The debate whether Eli Manning is a Hall of Fame quarterback already has begun and will last for the next half-decade.
So why not look back at his achievements without wondering if he is bound for the Canton shrine as his brother Peyton will be next year?
The youngest of three sons of a college football superstar, Archie Manning, Eli’s athletic roots were established long before he gripped a football. Older brothers Cooper and Peyton would set a standard almost impossible for anyone to replicate, yet Eli would try.
Give him tons of credit just for that. Cooper would become a high school star in New Orleans as a receiver and wind up at the University of Mississippi, where Archie built his legend. Cooper would be forced to prematurely retire from football with spinal stenosis before he ever caught a pass for Ole Miss.
Peyton dominated Louisiana prep football, then opted to attend Tennessee rather than attempt to lengthen the family legacy at Mississippi. When Eli, five years younger, followed Peyton’s footsteps in high school, he had to recognize it could be a thankless path. Yet he ran down it.
And then he chose to quarterback at Ole Miss, which hadn’t experienced much to brag about since his father was there.
Again, tons of credit.
“You don’t have to talk about how tough you are. You just show people how tough you are, and he did that,” Peyton said in a social media post Friday after Eli officially announced his retirement following a 16-year career with the Giants that included two Super Bowl wins.
He did it in college, helping make Rebels football relevant again. Then he emulated, by six years, Peyton being chosen first overall in the NFL draft. Eli stood firm, along with his family, by seeking a trade from San Diego, which made that pick, and he landed in the Big Apple.
He sat behind Kurt Warner for nine games of his rookie season, and even though New York had a 5-4 record, Manning was inserted as the starter. The Giants went nowhere, but Eli didn’t flinch.
Soon, they were making the playoffs. In 2007, Manning and the Giants didn’t back down in a season finale against New England that the Patriots won 38-35 to complete their perfect regular season. Manning and his teammates built up their confidence from that loss, then won three postseason road games to get to the Super Bowl. And a rematch with the unbeatable Patriots.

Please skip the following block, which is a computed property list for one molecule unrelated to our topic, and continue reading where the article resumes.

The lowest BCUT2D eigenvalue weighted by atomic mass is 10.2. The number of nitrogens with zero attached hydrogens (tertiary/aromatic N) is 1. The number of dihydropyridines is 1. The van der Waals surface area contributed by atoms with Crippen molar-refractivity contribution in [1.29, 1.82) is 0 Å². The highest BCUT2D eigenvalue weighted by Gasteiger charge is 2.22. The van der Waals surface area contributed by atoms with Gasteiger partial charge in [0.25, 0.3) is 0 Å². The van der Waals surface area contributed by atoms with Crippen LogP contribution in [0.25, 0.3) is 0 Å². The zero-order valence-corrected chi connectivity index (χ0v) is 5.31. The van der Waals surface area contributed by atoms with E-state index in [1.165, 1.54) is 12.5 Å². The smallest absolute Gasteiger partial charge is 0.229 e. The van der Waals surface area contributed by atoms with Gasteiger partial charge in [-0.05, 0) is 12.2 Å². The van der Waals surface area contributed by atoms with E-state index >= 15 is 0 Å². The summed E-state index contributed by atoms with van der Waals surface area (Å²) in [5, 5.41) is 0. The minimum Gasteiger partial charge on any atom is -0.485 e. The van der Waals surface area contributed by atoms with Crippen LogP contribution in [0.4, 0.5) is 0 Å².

Final score: Giants 17, Patriots 14. Super Bowl MVP: Eli Manning.
“Congratulations on your retirement, and a great career Eli!” Tom Brady tweeted Friday. “Not going to lie though, I wish you hadn’t won any Super Bowls.”
The youngest Manning would win two of those, the second in February 2012 in another win over the Patriots. From the David Tyree helmet catch in the 2008 Super Bowl to his missile to Mario Manningham down the sideline to catapult New York to the second upset of New England — not to mention his calm yet bold leadership against heavy odds — Manning had established himself as a Super Bowl great.
“Eli was a great competitor and champion. Playing his teams became some of our most challenging moments. We got our share, but they got the most important ones. It’s a credit to his leadership and determination and it was an honor to share the field with him,” Brady added.
Until he was farcically benched by then-coach Ben McAdoo for a late-season game in 2017, Manning had a string of 210 consecutive regular-season starts. The guy was indestructible at a position where nearly all of his peers (including Peyton) had significant injuries.
“Starting 200-plus consecutive games, answering the bell for his teammates, that’s what toughness is,” Peyton wrote Friday. “So as his brother I have such admiration and love for him. But as a quarterback, I have incredible respect for his toughness, his accountability, his leadership skills.”
Maybe that’s what should be appreciated most. Even when he was cast aside — if only for a week — by McAdoo, then was replaced this season by first-round draft pick Daniel Jones, Manning never was disruptive. He was supportive, which also is a sign of strong leadership from a veteran athlete.
“For the last 16 years, Eli has meant so much to all of us here at the Giants and also to our fans,” Giants co-owner John Mara said. “We all know about the two Super Bowl MVP’s and all of the great performances on the field. But just as important, was the way he conducted himself on and off the field as the consummate professional, always with dignity, always with class.”
Again, tons of credit to the kid whose older brother quarterback way back when used to torture him if Eli didn’t know the name of every coach and quarterback on every SEC team.
Maybe Peyton will ask Eli to recite the names of every QB in the Hall of Fame someday. Maybe both Mannings will have their busts there, too.
Source: Fox Sports